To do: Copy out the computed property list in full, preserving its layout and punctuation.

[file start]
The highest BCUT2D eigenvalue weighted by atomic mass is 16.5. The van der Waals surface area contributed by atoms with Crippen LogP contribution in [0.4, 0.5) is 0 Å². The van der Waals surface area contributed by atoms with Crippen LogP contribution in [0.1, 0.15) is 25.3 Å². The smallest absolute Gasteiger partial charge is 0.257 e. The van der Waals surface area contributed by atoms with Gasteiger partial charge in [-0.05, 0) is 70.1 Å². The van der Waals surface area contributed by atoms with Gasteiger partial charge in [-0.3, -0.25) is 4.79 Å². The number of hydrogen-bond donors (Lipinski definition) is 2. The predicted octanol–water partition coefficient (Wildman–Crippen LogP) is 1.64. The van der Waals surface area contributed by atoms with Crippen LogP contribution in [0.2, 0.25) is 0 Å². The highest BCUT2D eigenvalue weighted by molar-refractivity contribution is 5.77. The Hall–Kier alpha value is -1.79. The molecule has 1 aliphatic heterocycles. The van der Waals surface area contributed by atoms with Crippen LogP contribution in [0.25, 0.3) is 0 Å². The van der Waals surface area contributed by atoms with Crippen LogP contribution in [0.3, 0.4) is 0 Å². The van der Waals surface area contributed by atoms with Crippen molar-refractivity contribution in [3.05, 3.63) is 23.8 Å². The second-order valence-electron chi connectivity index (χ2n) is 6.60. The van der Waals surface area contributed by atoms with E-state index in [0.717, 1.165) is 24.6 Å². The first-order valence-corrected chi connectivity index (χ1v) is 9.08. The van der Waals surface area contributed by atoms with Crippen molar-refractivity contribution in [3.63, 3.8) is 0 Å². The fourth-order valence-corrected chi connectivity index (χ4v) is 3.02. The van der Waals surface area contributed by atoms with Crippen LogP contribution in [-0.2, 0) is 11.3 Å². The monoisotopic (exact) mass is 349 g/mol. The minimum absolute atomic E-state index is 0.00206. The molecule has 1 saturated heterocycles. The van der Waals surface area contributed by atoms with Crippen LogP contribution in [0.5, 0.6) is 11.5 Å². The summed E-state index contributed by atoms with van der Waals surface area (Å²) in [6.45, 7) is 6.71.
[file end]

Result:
The highest BCUT2D eigenvalue weighted by atomic mass is 16.5. The van der Waals surface area contributed by atoms with Crippen LogP contribution in [0.4, 0.5) is 0 Å². The van der Waals surface area contributed by atoms with Crippen LogP contribution in [0.1, 0.15) is 25.3 Å². The smallest absolute Gasteiger partial charge is 0.257 e. The van der Waals surface area contributed by atoms with Gasteiger partial charge in [-0.05, 0) is 70.1 Å². The van der Waals surface area contributed by atoms with Gasteiger partial charge in [-0.3, -0.25) is 4.79 Å². The number of hydrogen-bond donors (Lipinski definition) is 2. The predicted octanol–water partition coefficient (Wildman–Crippen LogP) is 1.64. The van der Waals surface area contributed by atoms with Crippen LogP contribution in [0.2, 0.25) is 0 Å². The highest BCUT2D eigenvalue weighted by molar-refractivity contribution is 5.77. The Hall–Kier alpha value is -1.79. The molecule has 1 aliphatic heterocycles. The van der Waals surface area contributed by atoms with Crippen LogP contribution in [0.25, 0.3) is 0 Å². The van der Waals surface area contributed by atoms with Crippen LogP contribution in [0.3, 0.4) is 0 Å². The van der Waals surface area contributed by atoms with Crippen molar-refractivity contribution in [3.05, 3.63) is 23.8 Å². The second-order valence-electron chi connectivity index (χ2n) is 6.60. The van der Waals surface area contributed by atoms with E-state index in [0.717, 1.165) is 24.6 Å². The first-order valence-corrected chi connectivity index (χ1v) is 9.08. The van der Waals surface area contributed by atoms with Crippen molar-refractivity contribution in [3.63, 3.8) is 0 Å². The fourth-order valence-corrected chi connectivity index (χ4v) is 3.02. The van der Waals surface area contributed by atoms with Crippen LogP contribution in [-0.2, 0) is 11.3 Å². The monoisotopic (exact) mass is 349 g/mol. The minimum absolute atomic E-state index is 0.00206. The molecule has 1 saturated heterocycles. The van der Waals surface area contributed by atoms with Crippen LogP contribution in [0.5, 0.6) is 11.5 Å². The summed E-state index contributed by atoms with van der Waals surface area (Å²) in [6.45, 7) is 6.71.